-You have substantial debt due to unaffordable medical expenses incurred within the last 24 months.

-You have been caring for an ill, disabled or aging family member.

-Someone else is required by law to pay for your child’s insurance coverage.

If you faced any of the above hardships, or a different hardship that may have prevented you from obtaining health insurance throughout 2014, click here to locate the appropriate hardship exemption forms you will need to fill out.

Make sure and sign up for health care coverage as soon as possible to prevent paying even higher tax penalties next year!

Bitcoin Regulation is Inevitable

The cryptocurrency, Bitcoin, is becoming more mainstream. Yesterday, online hotel booking company Expedia announced that it was teaming up with San Francisco-based start-up, Coinbase, to enable customers to book hotels using bitcoins. Digital currencies like bitcoin are quickly becoming an alternative to  traditional currencies because of the process for creating, exchanging, and storing bitcoins with the use of the bitcoin protocol and third-party miners. Bitcoin enthusiasts, economists and politicians have mused over whether bitcoin can actually be considered “money” or “currency”. These initial discussions are just thought exercises, but regulatory action is likely to follow.
All Eyes on Bitcoin
Federal Government agencies including the SEC and the IRS as well as financial regulatory organizations like FINRA have taken a look at bitcoin. The SEC has issued alerts regarding bitcoin-related Ponzi schemes. FINRA also released an Investor Alert that labels Bitcoin as a “More Than a Bit Risky”. The SEC and FINRA’s perspective on the digital currency is mostly cautious and negative. The IRS provided guidance on the tax implications of bitcoin – it would be treated like property. A complicating factor is that bitcoin transactions would be taxed based on the difference on the USD dollar value of each side of the transaction. So, if someone purchased 1 Bitcoin for $633.1 USD today and then aid 1 Bitcoin for, let’s say $1000 USD, for a product or service in the future they would owe the difference ($1000 – $633.1) in taxes.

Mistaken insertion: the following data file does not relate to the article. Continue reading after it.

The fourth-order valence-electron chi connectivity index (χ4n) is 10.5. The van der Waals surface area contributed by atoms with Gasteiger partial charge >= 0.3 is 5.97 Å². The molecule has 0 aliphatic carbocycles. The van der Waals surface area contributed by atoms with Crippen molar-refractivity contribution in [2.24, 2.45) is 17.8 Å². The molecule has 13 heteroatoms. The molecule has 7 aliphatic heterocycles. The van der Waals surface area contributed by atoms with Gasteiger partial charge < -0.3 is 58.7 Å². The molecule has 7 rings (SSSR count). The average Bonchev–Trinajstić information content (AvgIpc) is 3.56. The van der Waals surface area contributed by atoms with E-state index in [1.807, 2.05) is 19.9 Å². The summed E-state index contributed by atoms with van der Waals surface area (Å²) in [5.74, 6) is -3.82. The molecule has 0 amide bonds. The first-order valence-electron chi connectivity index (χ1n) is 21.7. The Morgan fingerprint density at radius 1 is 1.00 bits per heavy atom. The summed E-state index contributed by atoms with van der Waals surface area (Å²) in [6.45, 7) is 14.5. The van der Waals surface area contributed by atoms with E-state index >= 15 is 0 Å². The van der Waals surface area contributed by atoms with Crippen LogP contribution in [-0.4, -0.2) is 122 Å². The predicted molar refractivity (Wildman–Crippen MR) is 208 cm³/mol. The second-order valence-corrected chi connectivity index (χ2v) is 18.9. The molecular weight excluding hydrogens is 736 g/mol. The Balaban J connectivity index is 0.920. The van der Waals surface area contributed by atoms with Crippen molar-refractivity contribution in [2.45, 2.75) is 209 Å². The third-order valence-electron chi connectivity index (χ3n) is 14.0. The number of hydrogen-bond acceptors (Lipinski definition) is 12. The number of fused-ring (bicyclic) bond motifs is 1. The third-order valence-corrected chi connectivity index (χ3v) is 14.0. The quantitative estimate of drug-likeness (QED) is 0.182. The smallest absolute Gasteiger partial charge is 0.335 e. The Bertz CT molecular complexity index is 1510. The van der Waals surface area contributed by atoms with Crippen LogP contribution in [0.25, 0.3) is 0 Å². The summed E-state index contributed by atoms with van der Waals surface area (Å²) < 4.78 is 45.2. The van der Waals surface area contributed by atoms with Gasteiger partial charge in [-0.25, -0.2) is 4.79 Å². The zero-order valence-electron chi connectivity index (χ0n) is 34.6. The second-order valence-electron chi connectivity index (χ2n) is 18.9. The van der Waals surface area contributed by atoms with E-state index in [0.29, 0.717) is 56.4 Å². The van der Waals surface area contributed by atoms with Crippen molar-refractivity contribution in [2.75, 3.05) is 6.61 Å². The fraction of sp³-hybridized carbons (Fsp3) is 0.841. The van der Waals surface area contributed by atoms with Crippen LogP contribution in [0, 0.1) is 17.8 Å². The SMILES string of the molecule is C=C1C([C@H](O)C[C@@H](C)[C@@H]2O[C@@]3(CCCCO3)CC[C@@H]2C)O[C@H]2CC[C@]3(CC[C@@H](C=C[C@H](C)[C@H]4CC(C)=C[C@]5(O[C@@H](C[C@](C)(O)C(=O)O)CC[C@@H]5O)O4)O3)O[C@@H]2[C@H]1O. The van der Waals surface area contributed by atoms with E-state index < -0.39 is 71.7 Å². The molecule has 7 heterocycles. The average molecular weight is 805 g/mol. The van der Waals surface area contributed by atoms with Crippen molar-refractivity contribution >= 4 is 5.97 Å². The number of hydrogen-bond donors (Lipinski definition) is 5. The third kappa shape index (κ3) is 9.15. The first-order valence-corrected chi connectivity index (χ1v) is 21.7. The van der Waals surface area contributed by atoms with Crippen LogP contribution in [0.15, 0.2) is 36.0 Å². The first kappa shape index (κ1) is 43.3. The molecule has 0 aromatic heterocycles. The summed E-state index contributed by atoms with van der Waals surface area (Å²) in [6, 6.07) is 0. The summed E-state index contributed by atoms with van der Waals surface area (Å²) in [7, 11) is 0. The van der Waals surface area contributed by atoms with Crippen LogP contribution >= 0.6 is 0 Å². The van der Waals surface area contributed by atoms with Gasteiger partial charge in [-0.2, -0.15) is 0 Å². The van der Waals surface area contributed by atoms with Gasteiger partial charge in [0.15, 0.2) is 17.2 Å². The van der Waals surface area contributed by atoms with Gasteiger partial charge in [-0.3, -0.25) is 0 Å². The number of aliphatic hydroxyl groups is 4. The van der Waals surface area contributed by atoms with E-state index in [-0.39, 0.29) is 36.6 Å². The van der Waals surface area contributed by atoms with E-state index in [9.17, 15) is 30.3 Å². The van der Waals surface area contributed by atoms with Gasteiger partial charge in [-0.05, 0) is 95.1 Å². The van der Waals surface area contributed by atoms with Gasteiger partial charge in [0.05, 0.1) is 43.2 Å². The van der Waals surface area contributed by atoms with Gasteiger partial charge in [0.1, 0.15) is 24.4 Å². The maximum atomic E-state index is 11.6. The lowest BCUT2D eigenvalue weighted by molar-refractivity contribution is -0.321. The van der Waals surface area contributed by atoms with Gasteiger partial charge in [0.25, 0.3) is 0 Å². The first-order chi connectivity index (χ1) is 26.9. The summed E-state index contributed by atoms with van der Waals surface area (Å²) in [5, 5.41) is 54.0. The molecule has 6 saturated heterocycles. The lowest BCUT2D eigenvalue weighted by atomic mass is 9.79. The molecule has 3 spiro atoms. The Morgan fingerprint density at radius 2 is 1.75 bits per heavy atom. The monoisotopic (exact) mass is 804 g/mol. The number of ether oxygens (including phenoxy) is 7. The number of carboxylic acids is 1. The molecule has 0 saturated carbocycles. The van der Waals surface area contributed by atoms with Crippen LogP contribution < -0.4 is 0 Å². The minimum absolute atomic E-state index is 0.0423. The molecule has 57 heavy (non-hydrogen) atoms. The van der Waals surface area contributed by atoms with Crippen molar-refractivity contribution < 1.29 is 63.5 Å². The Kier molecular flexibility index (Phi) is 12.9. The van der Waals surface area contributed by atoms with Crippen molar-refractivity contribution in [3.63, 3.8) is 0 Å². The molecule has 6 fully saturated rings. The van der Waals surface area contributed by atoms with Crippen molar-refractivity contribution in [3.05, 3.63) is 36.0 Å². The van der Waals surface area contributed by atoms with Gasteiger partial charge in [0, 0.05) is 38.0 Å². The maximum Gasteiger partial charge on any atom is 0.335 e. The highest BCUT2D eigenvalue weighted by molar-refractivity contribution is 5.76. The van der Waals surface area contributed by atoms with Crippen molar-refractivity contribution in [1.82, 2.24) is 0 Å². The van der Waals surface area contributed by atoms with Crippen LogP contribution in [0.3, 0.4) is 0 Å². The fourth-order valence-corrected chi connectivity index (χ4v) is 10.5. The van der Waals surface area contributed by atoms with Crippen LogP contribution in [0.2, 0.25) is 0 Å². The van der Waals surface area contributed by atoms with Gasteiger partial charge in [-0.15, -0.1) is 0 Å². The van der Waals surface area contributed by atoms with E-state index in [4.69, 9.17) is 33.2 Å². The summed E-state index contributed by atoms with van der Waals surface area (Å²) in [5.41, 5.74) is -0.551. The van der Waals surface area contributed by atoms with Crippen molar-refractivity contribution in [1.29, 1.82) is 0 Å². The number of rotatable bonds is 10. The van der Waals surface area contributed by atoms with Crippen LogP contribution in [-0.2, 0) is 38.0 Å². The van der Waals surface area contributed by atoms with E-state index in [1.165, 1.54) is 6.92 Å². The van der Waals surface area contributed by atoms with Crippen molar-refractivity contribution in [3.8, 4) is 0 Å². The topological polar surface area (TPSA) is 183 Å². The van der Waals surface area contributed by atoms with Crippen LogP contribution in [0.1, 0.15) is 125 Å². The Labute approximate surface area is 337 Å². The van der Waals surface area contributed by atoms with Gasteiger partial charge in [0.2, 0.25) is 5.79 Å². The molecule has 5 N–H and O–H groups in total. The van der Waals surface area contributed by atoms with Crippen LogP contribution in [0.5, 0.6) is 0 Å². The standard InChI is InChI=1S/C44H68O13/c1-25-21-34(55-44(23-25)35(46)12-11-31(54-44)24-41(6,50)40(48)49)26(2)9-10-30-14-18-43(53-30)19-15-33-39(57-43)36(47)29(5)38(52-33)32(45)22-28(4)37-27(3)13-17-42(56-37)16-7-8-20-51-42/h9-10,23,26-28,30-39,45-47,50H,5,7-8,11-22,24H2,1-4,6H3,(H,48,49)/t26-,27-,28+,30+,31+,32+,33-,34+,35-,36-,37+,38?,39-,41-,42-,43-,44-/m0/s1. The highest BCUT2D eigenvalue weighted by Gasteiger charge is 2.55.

There is a silver lining. Chicago Fed senior economist, Francois R. Velde, wrote a great primer on Bitcoin. Unlike some economists, Velde considers bitcoin to be a fiduciary currency. He goes into some detail about the genius of bitcoin, mining, and blockchains. However, Velde concludes that it is “unlikely that [bitcoin] will remain free of government intervention”.  Therein lies the rub. The regulators are coming.
Getting Ahead of the Regulatory Wave
What can be done to get ahead of the regulatory wave? This is a case where perception is reality. Bit coin stories about  failed exchanges, online drug-trafficking sites, and Ponzi schemes cast a very negative light on the digital currency. Moreover, in the rare event that we are headed into a bitcoin bubble, dumb money tends to follow smart money. People are predictably irrational. I have previously advocated that bitcoin exchanges come together to develop minimum standards for security, operations, hedging, and capital requirements. Developing a regulatory organization for exchanges (like FINRA) could reduce the potential for regulatory backlash from US states and the Federal Government. This self-regulating entity could also tackle other issues like consumer education, evaluating proposed legislation, and studying best-practices for hedging and tax-planning. These actions could improve the perception of the US bitcoin exchanges and prevent or lessen regulatory overreach. Government intervention in digital currencies is not possible, it’s inevitable.